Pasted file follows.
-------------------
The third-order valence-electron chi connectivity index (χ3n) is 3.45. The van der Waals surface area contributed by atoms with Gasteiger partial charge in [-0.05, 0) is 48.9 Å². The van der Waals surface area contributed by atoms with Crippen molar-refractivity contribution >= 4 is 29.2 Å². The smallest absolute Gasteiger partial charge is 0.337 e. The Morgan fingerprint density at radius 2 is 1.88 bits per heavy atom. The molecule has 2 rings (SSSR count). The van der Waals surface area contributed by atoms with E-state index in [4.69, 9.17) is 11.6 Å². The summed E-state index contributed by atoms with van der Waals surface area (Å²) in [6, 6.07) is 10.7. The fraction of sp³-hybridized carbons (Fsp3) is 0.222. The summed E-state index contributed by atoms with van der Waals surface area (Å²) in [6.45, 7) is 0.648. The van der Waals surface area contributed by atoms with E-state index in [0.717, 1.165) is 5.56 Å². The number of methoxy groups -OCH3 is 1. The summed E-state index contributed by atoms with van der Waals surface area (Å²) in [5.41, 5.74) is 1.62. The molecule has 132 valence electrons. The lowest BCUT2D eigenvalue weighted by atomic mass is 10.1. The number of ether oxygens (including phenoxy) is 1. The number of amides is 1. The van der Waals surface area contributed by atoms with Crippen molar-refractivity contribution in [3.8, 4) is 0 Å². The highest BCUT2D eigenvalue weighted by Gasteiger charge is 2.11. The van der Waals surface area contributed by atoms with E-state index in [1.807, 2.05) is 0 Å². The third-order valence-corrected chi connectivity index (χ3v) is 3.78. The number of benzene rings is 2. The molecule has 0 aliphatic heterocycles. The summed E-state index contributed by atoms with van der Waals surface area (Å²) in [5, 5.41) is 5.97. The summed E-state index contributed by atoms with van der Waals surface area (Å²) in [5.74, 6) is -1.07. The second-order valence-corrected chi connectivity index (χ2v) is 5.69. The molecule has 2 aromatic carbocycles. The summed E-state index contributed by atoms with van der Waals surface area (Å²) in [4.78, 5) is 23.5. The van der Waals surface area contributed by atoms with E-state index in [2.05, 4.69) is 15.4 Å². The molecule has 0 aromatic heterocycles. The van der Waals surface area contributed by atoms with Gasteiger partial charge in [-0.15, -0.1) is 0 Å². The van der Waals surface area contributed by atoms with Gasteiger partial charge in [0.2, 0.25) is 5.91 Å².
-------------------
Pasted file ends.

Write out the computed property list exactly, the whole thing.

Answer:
The third-order valence-electron chi connectivity index (χ3n) is 3.45. The van der Waals surface area contributed by atoms with Gasteiger partial charge in [-0.05, 0) is 48.9 Å². The van der Waals surface area contributed by atoms with Crippen molar-refractivity contribution >= 4 is 29.2 Å². The smallest absolute Gasteiger partial charge is 0.337 e. The Morgan fingerprint density at radius 2 is 1.88 bits per heavy atom. The molecule has 2 rings (SSSR count). The van der Waals surface area contributed by atoms with E-state index in [4.69, 9.17) is 11.6 Å². The summed E-state index contributed by atoms with van der Waals surface area (Å²) in [6, 6.07) is 10.7. The fraction of sp³-hybridized carbons (Fsp3) is 0.222. The summed E-state index contributed by atoms with van der Waals surface area (Å²) in [6.45, 7) is 0.648. The van der Waals surface area contributed by atoms with E-state index in [0.717, 1.165) is 5.56 Å². The number of methoxy groups -OCH3 is 1. The summed E-state index contributed by atoms with van der Waals surface area (Å²) in [5.41, 5.74) is 1.62. The molecule has 132 valence electrons. The lowest BCUT2D eigenvalue weighted by atomic mass is 10.1. The number of ether oxygens (including phenoxy) is 1. The number of amides is 1. The van der Waals surface area contributed by atoms with Crippen molar-refractivity contribution in [3.8, 4) is 0 Å². The highest BCUT2D eigenvalue weighted by Gasteiger charge is 2.11. The van der Waals surface area contributed by atoms with E-state index in [1.807, 2.05) is 0 Å². The third-order valence-corrected chi connectivity index (χ3v) is 3.78. The number of benzene rings is 2. The molecule has 0 aliphatic heterocycles. The summed E-state index contributed by atoms with van der Waals surface area (Å²) in [5, 5.41) is 5.97. The summed E-state index contributed by atoms with van der Waals surface area (Å²) in [5.74, 6) is -1.07. The second-order valence-corrected chi connectivity index (χ2v) is 5.69. The molecule has 2 aromatic carbocycles. The summed E-state index contributed by atoms with van der Waals surface area (Å²) in [4.78, 5) is 23.5. The van der Waals surface area contributed by atoms with E-state index in [2.05, 4.69) is 15.4 Å². The molecule has 0 aromatic heterocycles. The van der Waals surface area contributed by atoms with Gasteiger partial charge in [-0.15, -0.1) is 0 Å². The van der Waals surface area contributed by atoms with Gasteiger partial charge in [0.2, 0.25) is 5.91 Å².